Intriguing premise but the verdict is still out.

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DEALING IN DREAMS

Rivera (The Education of Margot Sanchez, 2017) crafts a feminist, futurist Latinx dystopia.

Mega City appears to be the only urban center left standing after a massive earthquake known colloquially as the Big Shake, a place where ideals of a feminist eutopia have devolved into gang violence, economic inequality, rampant drug addiction, and callous objectification of men. In this world of toxic femininity, Nalah, better known as Chief Rocka, leads a group of teen girls in patrolling the streets and pursuing an elusive dream of residing among the elite. When an assignment from on high sends Nalah and crew beyond the borders, she is exposed to new ideas and long-buried memories which threaten the foundations of her life. While addressing many hot-button issues, gender identity and expression lie at the heart of the drama. The pacing comes in fits and starts. Bursts of staccato action, frequently violent, are contrasted with languid interludes of pensive, often redundant, introspection. After spending much of the book blindly loyal to Mega City, the protagonist’s inevitable change of heart comes with a rapidity once reserved only for the Grinch. Perhaps unsurprisingly, this leaves many loose ends, ample hanging threads ripe for a sequel. Though characters’ ethnicities are never identified, the world they live in, which creatively flips the hallmarks of machismo on their head, is steeped in Latinx-Caribbean culture.

Intriguing premise but the verdict is still out. (Science fiction. 12-17)

Pub Date: March 5, 2019

ISBN: 978-1-4814-7214-2

Page Count: 336

Publisher: Simon & Schuster

Review Posted Online: Dec. 9, 2018

Kirkus Reviews Issue: Jan. 1, 2019

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An emotionally engaging closer that fumbles in its final moments.

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ALWAYS AND FOREVER, LARA JEAN

From the To All the Boys I've Loved Before series , Vol. 3

Lara Jean prepares for college and a wedding.

Korean-American Lara Jean is finally settled into a nice, complication-free relationship with her white boyfriend, Peter. But things don’t stay simple for long. When college acceptance letters roll in, Peter and Lara Jean discover they’re heading in different directions. As the two discuss the long-distance thing, Lara Jean’s widower father is making a major commitment: marrying the neighbor lady he’s been dating. The whirlwind of a wedding, college visits, prom, and the last few months of senior year provides an excellent backdrop for this final book about Lara Jean. The characters ping from event to event with emotions always at the forefront. Han further develops her cast, pushing them to new maturity and leaving few stones unturned. There’s only one problem here, and it’s what’s always held this series back from true greatness: Peter. Despite Han’s best efforts to flesh out Peter with abandonment issues and a crummy dad, he remains little more than a handsome jock. Frankly, Lara Jean and Peter may have cute teen chemistry, but Han's nuanced characterizations have often helped to subvert typical teen love-story tropes. This knowing subversion is frustratingly absent from the novel's denouement.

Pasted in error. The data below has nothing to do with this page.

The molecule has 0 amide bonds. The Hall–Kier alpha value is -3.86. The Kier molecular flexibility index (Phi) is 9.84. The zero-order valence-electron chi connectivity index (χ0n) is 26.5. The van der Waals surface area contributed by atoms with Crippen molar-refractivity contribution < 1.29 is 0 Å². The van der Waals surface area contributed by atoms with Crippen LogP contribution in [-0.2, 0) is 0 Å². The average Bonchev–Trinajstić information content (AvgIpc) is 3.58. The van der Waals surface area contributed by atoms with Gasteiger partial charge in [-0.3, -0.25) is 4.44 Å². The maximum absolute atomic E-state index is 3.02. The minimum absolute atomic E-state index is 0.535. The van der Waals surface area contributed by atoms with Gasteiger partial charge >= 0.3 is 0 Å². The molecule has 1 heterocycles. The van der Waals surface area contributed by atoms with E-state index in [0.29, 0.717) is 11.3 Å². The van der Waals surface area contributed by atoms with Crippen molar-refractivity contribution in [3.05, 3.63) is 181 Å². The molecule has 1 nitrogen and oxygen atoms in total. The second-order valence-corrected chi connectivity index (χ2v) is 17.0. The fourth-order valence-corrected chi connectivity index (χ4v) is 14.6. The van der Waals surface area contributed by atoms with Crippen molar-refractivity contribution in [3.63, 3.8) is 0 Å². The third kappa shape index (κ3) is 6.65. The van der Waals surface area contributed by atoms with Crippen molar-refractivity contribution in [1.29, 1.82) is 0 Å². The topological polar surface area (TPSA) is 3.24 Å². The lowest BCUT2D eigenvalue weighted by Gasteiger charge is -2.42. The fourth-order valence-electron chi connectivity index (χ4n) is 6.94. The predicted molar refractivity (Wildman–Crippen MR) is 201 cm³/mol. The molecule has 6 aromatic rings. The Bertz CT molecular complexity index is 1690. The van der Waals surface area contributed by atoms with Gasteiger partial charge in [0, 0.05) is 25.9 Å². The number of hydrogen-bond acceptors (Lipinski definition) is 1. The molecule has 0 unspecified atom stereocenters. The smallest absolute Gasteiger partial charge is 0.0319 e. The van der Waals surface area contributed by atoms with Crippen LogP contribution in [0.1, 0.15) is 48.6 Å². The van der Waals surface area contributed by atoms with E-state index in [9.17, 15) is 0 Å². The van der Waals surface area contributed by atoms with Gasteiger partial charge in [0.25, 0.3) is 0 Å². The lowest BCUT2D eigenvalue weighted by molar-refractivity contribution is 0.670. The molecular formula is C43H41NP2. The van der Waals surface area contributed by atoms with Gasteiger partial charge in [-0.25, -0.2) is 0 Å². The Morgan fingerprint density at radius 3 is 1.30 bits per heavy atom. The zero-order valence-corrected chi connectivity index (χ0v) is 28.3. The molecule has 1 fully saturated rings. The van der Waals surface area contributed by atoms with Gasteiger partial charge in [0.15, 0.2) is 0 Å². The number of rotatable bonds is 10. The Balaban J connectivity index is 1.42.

An emotionally engaging closer that fumbles in its final moments. (Romance. 14-17)

Pub Date: May 2, 2017

ISBN: 978-1-4814-3048-7

Page Count: 336

Publisher: Simon & Schuster

Review Posted Online: March 29, 2017

Kirkus Reviews Issue: April 15, 2017

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Skip this uninspired entry into the world of medieval love and court intrigue.

THE BETROTHED

From the Betrothed series , Vol. 1

In an imagined setting evoking medieval England, King Jameson of Coroa pursues Hollis Brite.

The independent teenager makes Jameson laugh, but she lacks the education and demeanor people expect in a queen. Her friend Delia Grace has more knowledge of history and languages but is shunned due to her illegitimate birth. Hollis gets caught up in a whirl of social activity, especially following an Isolten royal visit. There has been bad blood between the two countries, not fully explained here, and when an exiled Isolten family also comes to court, Jameson generously allows them to stay. Hollis relies on the family to teach her about Isolten customs and secretly falls in love with Silas, the oldest son, even though a relationship with him would mean relinquishing Jameson and the throne. When Hollis learns of political machinations that will affect her future in ways that she abhors, she faces a difficult decision. Romance readers will enjoy the usual descriptions of dresses, jewelry, young love, and discreet kisses, although many characters remain cardboard figures. While the violent climax may be upsetting, the book ends on a hopeful note. Themes related to immigration and young women’s taking charge of their lives don’t quite lift this awkwardly written volume above other royal romances. There are prejudicial references to Romani people, and whiteness is situated as the norm.

Skip this uninspired entry into the world of medieval love and court intrigue. (Historical romance. 13-16)

Pub Date: May 5, 2020

ISBN: 978-0-06-229163-9

Page Count: 320

Publisher: HarperTeen

Review Posted Online: Feb. 5, 2020

Kirkus Reviews Issue: March 1, 2020

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